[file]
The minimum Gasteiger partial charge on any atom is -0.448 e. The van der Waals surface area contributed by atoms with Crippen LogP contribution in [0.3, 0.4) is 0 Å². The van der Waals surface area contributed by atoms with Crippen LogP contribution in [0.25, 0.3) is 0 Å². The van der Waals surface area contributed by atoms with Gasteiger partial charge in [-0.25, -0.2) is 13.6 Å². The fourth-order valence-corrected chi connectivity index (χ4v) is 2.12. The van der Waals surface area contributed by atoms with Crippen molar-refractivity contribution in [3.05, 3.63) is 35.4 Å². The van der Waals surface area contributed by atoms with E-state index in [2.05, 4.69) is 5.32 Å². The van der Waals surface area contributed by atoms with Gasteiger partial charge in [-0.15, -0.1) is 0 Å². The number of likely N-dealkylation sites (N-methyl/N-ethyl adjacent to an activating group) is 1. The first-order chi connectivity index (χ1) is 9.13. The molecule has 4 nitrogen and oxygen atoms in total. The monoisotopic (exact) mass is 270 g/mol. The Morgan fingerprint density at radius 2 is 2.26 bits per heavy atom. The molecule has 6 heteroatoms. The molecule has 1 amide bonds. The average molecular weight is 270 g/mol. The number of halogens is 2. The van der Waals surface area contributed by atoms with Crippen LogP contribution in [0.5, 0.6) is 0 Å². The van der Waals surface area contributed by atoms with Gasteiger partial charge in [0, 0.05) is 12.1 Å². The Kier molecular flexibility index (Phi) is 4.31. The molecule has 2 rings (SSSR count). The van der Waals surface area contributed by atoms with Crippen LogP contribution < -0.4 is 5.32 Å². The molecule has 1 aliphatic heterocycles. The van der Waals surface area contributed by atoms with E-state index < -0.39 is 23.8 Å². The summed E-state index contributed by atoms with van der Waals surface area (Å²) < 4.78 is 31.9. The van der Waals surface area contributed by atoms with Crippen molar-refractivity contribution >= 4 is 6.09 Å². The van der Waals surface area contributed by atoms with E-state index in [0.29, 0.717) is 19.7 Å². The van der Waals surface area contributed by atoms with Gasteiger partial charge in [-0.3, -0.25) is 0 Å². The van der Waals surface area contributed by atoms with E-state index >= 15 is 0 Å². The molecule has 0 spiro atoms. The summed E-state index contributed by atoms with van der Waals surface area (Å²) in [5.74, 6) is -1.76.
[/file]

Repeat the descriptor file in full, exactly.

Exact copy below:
The minimum Gasteiger partial charge on any atom is -0.448 e. The van der Waals surface area contributed by atoms with Crippen LogP contribution in [0.3, 0.4) is 0 Å². The van der Waals surface area contributed by atoms with Crippen LogP contribution in [0.25, 0.3) is 0 Å². The van der Waals surface area contributed by atoms with Gasteiger partial charge in [-0.25, -0.2) is 13.6 Å². The fourth-order valence-corrected chi connectivity index (χ4v) is 2.12. The van der Waals surface area contributed by atoms with Crippen molar-refractivity contribution in [3.05, 3.63) is 35.4 Å². The van der Waals surface area contributed by atoms with E-state index in [2.05, 4.69) is 5.32 Å². The van der Waals surface area contributed by atoms with Gasteiger partial charge in [-0.15, -0.1) is 0 Å². The number of likely N-dealkylation sites (N-methyl/N-ethyl adjacent to an activating group) is 1. The first-order chi connectivity index (χ1) is 9.13. The molecule has 4 nitrogen and oxygen atoms in total. The monoisotopic (exact) mass is 270 g/mol. The Morgan fingerprint density at radius 2 is 2.26 bits per heavy atom. The molecule has 6 heteroatoms. The molecule has 1 amide bonds. The average molecular weight is 270 g/mol. The number of halogens is 2. The van der Waals surface area contributed by atoms with Crippen LogP contribution in [0.5, 0.6) is 0 Å². The van der Waals surface area contributed by atoms with Gasteiger partial charge in [0, 0.05) is 12.1 Å². The Kier molecular flexibility index (Phi) is 4.31. The molecule has 2 rings (SSSR count). The van der Waals surface area contributed by atoms with Crippen LogP contribution < -0.4 is 5.32 Å². The molecule has 1 aliphatic heterocycles. The van der Waals surface area contributed by atoms with E-state index < -0.39 is 23.8 Å². The summed E-state index contributed by atoms with van der Waals surface area (Å²) < 4.78 is 31.9. The van der Waals surface area contributed by atoms with Crippen molar-refractivity contribution >= 4 is 6.09 Å². The van der Waals surface area contributed by atoms with E-state index in [0.29, 0.717) is 19.7 Å². The van der Waals surface area contributed by atoms with Gasteiger partial charge in [-0.3, -0.25) is 0 Å². The van der Waals surface area contributed by atoms with E-state index >= 15 is 0 Å². The molecule has 0 spiro atoms. The summed E-state index contributed by atoms with van der Waals surface area (Å²) in [5.74, 6) is -1.76.